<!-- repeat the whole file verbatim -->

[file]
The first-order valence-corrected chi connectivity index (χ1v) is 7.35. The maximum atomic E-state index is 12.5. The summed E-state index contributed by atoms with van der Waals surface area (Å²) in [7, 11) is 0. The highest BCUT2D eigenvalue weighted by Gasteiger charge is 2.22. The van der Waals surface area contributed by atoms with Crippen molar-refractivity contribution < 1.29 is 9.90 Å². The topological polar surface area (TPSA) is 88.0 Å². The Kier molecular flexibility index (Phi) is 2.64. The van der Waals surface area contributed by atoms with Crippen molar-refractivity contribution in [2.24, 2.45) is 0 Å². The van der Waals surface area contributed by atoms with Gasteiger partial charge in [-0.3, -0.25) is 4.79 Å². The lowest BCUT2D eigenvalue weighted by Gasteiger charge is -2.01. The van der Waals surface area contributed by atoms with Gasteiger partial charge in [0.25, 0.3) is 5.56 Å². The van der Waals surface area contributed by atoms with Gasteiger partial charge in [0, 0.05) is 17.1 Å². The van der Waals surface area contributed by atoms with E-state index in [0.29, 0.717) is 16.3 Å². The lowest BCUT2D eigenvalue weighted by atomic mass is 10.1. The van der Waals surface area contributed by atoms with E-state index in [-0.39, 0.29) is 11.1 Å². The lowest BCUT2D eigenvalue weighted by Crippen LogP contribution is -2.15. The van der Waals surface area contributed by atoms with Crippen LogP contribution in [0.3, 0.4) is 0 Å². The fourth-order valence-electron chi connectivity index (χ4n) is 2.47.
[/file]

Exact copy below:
The first-order valence-corrected chi connectivity index (χ1v) is 7.35. The maximum atomic E-state index is 12.5. The summed E-state index contributed by atoms with van der Waals surface area (Å²) in [7, 11) is 0. The highest BCUT2D eigenvalue weighted by Gasteiger charge is 2.22. The van der Waals surface area contributed by atoms with Crippen molar-refractivity contribution < 1.29 is 9.90 Å². The topological polar surface area (TPSA) is 88.0 Å². The Kier molecular flexibility index (Phi) is 2.64. The van der Waals surface area contributed by atoms with Crippen molar-refractivity contribution in [2.24, 2.45) is 0 Å². The van der Waals surface area contributed by atoms with Gasteiger partial charge in [-0.3, -0.25) is 4.79 Å². The lowest BCUT2D eigenvalue weighted by Gasteiger charge is -2.01. The van der Waals surface area contributed by atoms with Gasteiger partial charge in [0.25, 0.3) is 5.56 Å². The van der Waals surface area contributed by atoms with Gasteiger partial charge in [0, 0.05) is 17.1 Å². The van der Waals surface area contributed by atoms with E-state index in [0.29, 0.717) is 16.3 Å². The lowest BCUT2D eigenvalue weighted by atomic mass is 10.1. The van der Waals surface area contributed by atoms with E-state index in [-0.39, 0.29) is 11.1 Å². The lowest BCUT2D eigenvalue weighted by Crippen LogP contribution is -2.15. The van der Waals surface area contributed by atoms with Crippen LogP contribution in [0.3, 0.4) is 0 Å². The fourth-order valence-electron chi connectivity index (χ4n) is 2.47.